Pregnancy is the period of time when a fetus develops inside a woman’s uterus and ends with the birth of the infant. Pregnancies typically involve a variety of clinical laboratory tests. The tests provide useful information from the time pregnancy is first considered through the initial days of the newborn’s life. Some of these tests are performed at specified times throughout the pregnancy. Others are ordered as needed to detect and address conditions or problems that arise during pregnancy. Still others are offered to women who have increased risks because of their age or lifestyle and, finally, certain tests are selectively chosen based on the personal and family medical histories of the woman and her partner.
The purposes of prenatal tests are to screen for and diagnose any existing problems that may affect the mother’s or baby’s health, identify and address problems as they arise, and assess the risk of a baby having a chromosomal or genetic abnormality. The tests generally require just a small sample of easily obtained blood, urine, or cervical cells.
When a woman is considering having a child, she and the prospective father should consult with their health care provider(s). Based on the family and medical histories of the biological parents, certain tests may be recommended to help ensure as healthy a pregnancy as possible. These tests include genetic testing for certain inherited diseases and disorders to understand the risk of having a child with one of these and tests to detect any infections or conditions that the mother-to-be may have that could put her or her unborn baby at risk.
Testing that may be offered to the woman and her partner to evaluate the risk of inherited diseases are:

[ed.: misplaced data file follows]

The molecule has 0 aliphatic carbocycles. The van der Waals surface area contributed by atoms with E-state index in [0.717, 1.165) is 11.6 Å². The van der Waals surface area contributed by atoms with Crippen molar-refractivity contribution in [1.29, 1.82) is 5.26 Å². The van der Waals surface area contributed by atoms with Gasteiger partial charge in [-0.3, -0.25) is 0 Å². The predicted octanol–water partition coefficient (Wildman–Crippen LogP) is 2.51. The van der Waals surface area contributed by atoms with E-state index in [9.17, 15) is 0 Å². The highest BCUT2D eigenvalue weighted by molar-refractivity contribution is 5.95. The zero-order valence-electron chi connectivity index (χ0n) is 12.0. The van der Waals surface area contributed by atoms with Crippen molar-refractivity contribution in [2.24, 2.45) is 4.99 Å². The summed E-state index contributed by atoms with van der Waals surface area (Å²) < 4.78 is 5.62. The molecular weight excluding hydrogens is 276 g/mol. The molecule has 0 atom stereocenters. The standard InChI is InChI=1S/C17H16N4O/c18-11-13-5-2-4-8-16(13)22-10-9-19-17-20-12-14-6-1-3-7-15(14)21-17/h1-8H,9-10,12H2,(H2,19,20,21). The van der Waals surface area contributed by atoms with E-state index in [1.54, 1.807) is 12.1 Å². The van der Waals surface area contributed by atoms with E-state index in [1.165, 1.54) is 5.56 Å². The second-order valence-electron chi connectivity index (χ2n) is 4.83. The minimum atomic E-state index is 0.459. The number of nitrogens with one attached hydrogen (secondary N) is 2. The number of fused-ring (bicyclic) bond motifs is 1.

Genetic testing for inherited diseases
Genetic testing for hemoglobin disorders
Cystic fibrosis carrier testing
Testing that may be recommended to the woman either when she is considering a pregnancy or at one of her first prenatal visits include:
Immunity to rubella (German measles) test
Human immunodeficiency virus (HIV) antibody test
Gonorrhea, chlamydia, and syphilis tests
Hepatitis B screening
Women with special health considerations like diabetes or high blood pressure (hypertension) should have those under control before getting pregnant. Women with type 1 or type 2 diabetes are strongly encouraged to have an A1c test at least 3 to 4 months before they hope to conceive. This is because diabetes-related birth defects happen early in the pregnancy, well before most prenatal visits. Having this test helps the woman identify a safe time to try to become pregnant. Conceiving when blood sugar is well controlled (and maintaining tight control during the first trimester) helps prevent birth defects and miscarriages.
"Pregnancy & Prenatal Testing." Lab Tests Online. 7/6/11. Lab Tests Online, Web. 9/2/11.